(6 Cal. A. 204) subsequent assessments, but obviously this cannot avail defendant as supporting his tax
MENZEL Y. PRIMM et al. (Civ. 346.) title, however much it may assist his claim (Court of Appeal, Third District, California. by prescription.
Aug. 6, 1907.)
1. VENDOR AND PURCITASER-OPTIONS. The Title by Adverse Possession Considered. Even if a contract by which plaintiff agreed
to sell mines to C. for $7,500, of which $3,500 The title by prescription turns principally was to be paid at a certain time and $4,000 upon the payment of the taxes by defend- later, was an option, yet the transaction beant. It was shown that plaintiff paid the
came one of sale on $1,000 being paid, and
plaintiff executing an agreement reciting that, taxes levied and assessed upon the fractional
whereas, there was then “due and owing" northwest 14 of section 7 for the years 1897 $2,500 on the claim, he agreed to accept in lieu to 1904, inclusive; that defendant had the thereof the note of C. and another of even date land claimed by him assessed for 1898 and
for that amount payable 60 days later.
(Ed. Note. For cases in point, see Cent. Dig. thence each year to 1904, inclusive, and paid
vol. 48, Vendor and Purchaser, $ 3.) the taxes for each year except 1898. But
2. PAYMENT_PAYMENT BY NOTE. plaintiff paid the tax on all the land for
Where, when a payment on plaintiff's con1903 on October 23, 1903, while defendant tract of sale of a mine to C. became due, he did not pay the tax on the tract separately
executed an agreement reciting that, whereas, assessed to him until November 23, 1903, and
there was then due and payable $2,500, he
agreed to accept "in lieu of the sum of $2,500" the tax for the year 1904 was paid by both a note of even date signed by C. and P., payparties on the same day, November 18, 1904. able in 60 days, with interest, said note was not Whether the adverse occupant of land may
taken in payment, but as evidence of the in
debtedness payable at maturity of the note. have it assessed to himself while it is as
[Ed. Note.-For cases in point, see Cent. Dig. sessed also to the true owner, and may com- vol. 39, Payment, § 70.] ply with section 325, Code Civ. Proc., by pay- 3. PLEADING-ANSWER-CONSTRUCTION. ing this double or second tax when for the The allegation of the answer, in an action same years the true owner also pays the tax, on a note, that the note was given in payment, is a question not satisfactorily or clearly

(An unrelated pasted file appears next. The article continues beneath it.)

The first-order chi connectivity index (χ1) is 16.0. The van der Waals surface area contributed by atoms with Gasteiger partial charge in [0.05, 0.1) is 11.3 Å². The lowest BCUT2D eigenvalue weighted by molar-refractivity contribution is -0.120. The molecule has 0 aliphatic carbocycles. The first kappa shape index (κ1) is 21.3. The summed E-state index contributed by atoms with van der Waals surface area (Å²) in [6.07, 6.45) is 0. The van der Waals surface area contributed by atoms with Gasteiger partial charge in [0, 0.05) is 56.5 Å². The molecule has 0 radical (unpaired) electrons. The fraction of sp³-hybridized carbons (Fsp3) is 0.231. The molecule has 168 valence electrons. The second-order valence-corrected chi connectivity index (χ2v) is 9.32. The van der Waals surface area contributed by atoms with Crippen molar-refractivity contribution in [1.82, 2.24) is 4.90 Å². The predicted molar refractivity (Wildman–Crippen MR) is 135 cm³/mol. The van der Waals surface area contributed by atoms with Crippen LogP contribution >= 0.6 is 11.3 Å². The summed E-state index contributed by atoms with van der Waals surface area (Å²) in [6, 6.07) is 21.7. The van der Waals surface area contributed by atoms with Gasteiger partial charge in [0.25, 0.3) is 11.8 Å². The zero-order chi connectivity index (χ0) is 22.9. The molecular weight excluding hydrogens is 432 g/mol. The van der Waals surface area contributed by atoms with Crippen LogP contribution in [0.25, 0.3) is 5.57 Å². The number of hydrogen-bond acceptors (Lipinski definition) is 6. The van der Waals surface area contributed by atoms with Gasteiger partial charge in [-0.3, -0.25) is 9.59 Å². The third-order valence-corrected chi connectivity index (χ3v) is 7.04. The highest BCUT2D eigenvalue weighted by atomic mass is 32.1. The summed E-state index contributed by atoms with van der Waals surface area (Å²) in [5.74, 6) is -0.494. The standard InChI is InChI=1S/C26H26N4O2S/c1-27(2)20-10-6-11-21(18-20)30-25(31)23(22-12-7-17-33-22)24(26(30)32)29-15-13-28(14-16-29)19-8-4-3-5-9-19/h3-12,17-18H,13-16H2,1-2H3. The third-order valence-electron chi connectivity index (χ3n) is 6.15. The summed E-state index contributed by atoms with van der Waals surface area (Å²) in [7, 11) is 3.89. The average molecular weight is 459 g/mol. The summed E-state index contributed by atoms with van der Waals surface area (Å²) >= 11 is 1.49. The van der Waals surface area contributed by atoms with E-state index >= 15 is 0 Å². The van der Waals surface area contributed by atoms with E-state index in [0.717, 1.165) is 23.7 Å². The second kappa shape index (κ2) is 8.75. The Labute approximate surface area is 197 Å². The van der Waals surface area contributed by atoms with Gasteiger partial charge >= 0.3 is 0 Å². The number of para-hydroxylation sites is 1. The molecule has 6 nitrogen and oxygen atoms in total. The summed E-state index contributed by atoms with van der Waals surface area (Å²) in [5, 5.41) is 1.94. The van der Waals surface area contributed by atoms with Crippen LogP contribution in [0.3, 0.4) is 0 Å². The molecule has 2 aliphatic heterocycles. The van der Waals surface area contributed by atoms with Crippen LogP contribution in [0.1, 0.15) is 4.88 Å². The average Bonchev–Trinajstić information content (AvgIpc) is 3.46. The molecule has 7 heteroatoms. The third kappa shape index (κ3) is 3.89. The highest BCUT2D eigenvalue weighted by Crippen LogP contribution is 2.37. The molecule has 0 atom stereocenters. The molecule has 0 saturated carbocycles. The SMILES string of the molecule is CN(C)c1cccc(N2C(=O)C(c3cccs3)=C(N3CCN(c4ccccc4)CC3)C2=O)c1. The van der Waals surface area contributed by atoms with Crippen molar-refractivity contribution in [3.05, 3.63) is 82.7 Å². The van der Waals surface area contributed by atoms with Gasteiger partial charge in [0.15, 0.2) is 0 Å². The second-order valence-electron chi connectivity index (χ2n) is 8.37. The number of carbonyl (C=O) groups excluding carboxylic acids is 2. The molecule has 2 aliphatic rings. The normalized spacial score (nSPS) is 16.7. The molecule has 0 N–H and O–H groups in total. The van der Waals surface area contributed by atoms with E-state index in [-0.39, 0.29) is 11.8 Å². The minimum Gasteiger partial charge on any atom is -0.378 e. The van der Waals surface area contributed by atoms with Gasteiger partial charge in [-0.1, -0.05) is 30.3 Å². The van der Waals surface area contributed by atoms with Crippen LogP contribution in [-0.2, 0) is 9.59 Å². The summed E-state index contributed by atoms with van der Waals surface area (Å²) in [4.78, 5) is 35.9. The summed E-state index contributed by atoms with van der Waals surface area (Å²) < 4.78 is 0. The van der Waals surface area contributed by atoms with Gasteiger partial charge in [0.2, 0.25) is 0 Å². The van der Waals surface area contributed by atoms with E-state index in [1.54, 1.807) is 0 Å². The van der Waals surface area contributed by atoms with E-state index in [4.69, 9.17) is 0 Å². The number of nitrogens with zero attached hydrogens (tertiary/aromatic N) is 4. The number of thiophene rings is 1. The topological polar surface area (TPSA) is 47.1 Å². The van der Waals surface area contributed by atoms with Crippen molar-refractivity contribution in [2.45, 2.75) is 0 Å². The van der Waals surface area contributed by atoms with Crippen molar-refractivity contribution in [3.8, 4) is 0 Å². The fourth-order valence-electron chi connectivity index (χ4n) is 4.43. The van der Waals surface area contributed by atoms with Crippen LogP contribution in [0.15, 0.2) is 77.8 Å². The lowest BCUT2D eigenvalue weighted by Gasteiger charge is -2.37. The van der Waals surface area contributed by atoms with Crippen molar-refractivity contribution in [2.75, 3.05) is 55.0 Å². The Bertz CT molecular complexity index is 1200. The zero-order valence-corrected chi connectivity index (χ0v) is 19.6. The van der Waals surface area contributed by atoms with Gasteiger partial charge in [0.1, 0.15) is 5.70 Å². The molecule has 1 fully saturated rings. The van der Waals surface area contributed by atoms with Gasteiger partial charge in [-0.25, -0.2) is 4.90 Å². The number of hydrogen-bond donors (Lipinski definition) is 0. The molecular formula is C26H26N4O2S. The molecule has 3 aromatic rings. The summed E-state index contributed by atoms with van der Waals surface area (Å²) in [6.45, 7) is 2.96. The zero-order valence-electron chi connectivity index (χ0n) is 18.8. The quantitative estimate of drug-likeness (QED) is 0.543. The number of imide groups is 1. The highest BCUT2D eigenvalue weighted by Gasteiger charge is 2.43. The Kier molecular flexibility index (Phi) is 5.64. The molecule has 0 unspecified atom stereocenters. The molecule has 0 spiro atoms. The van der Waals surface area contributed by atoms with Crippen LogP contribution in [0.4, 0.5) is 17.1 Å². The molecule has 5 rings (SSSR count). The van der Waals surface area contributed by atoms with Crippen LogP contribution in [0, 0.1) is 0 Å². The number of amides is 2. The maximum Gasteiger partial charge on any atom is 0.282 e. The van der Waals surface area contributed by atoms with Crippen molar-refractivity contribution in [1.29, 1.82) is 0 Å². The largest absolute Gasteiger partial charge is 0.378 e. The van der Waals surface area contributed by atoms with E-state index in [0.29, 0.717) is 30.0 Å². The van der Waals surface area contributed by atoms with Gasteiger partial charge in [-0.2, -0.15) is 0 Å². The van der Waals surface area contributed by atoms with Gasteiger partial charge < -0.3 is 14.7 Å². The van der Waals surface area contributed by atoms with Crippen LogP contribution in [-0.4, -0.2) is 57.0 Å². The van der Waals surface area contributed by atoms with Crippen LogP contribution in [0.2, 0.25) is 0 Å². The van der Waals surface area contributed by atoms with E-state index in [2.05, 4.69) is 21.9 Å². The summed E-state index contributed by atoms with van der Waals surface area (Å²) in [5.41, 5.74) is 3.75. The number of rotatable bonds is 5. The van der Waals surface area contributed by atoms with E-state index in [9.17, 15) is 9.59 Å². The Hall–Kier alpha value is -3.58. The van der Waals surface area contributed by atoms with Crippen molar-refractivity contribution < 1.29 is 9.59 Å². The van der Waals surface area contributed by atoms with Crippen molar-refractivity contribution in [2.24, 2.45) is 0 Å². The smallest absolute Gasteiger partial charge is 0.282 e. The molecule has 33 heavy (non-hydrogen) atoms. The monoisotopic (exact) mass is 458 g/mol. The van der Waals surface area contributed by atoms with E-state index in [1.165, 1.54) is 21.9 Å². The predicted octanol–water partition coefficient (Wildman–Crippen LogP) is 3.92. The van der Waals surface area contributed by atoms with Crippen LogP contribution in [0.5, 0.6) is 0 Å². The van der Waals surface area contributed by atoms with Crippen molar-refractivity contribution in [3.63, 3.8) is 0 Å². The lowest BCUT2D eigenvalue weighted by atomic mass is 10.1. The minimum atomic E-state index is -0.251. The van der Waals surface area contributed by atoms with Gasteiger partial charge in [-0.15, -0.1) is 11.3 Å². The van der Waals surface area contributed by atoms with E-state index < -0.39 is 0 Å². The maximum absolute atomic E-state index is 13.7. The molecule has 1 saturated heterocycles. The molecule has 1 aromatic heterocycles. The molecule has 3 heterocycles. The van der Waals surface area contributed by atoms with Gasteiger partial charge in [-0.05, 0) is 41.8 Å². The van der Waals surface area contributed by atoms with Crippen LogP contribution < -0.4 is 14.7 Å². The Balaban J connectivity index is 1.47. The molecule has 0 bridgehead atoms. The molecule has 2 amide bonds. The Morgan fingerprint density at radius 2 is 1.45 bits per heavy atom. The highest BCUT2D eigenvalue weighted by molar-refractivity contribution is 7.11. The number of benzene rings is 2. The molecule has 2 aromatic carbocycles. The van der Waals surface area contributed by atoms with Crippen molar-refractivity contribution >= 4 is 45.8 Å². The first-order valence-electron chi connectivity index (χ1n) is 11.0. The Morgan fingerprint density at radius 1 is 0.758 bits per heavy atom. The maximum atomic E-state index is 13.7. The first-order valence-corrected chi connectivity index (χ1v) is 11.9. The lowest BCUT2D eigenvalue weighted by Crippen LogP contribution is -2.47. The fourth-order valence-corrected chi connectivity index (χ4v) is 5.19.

which was contrary to defendant's contention
in the case, and at variance with the language settled by our Supreme Court. In Cava
of the instrument under which the note was naugh v. Jackson, 99 Cal. 672, 1 the main opin- taken, and with the facts as disclosed, will be ion seems to answer the question in the af
treated as an attempted statement that the note
was given as an evidence of the indebtedness firmative. But in a concurring opinion, Mr.
payable at maturity of the note, as was the fact. Justice Harrison, one of the three judges
[Ed. Note.-For cases in point, see Cent. Dig. who pronounced judgment, dissented from vol. 39, Pleading, $ 66.] the view of the majority and concurred on- 4. BILLS AND NOTES-DEFENSE AVAILABLE TO ly on the ground that the adverse occupant SURETY. paid the tax before the true owner paid it.
A surety on a note may, as against the origWhen the reasoning of the dissenting opin
inal payee, defend on the ground of absence or
failure of consideration. ion is considered, together with some state- [Ed. Note.-For cases in point, see Cent. Dig. ments in Hayes V. County of Los Angeles, vol. 7, Bills and Notes, $$ 163, 164.] 99 Cal. 74, 33 Pac. 766, and the decision in 5. VENDOR AND PURCHASER-ACTION FOR PARCarpenter v. Lewis, 119 Cal. 18, 50 Pac. 925,
TIAL PAYMENT-TENDER OF DEED. is also taken into consideration, it must be
Where a contract of sale of land, for a cer
tain sum, payable in installments, is silent as apparent that the soundness of the Cava
to time of delivering a deed, it should be tendernaugh decision is to some extent at least to ed before action can be maintained on a note be doubted. Ilowever this may be, it seems
given for one of the installments. quite clear to us that, where the true own- Appeal from Superior Court, Shasta Couner pays the tax upon an assessment to him- ty; C. M. Head, Judge. self before the adverse claimant pays the Action by William Menzel against F. R.
* 34 Pac. 09.
Primm and another. From an adverse judg. ment, plaintiff appeals. Affirmed.
Reid and Dozier, for appellant. T. W. H. Shanahan and Chas. H. Braynard, for re: spondent Primm.
HART, J. This action was brought by the plaintiff to enforce the payment of a promissory note for the sum of $2,500, made and delivered on the 28th day of May, 1903, by the defendants, and payable 60 days after date. The defendant, Chambers, was not served with process and made no appear.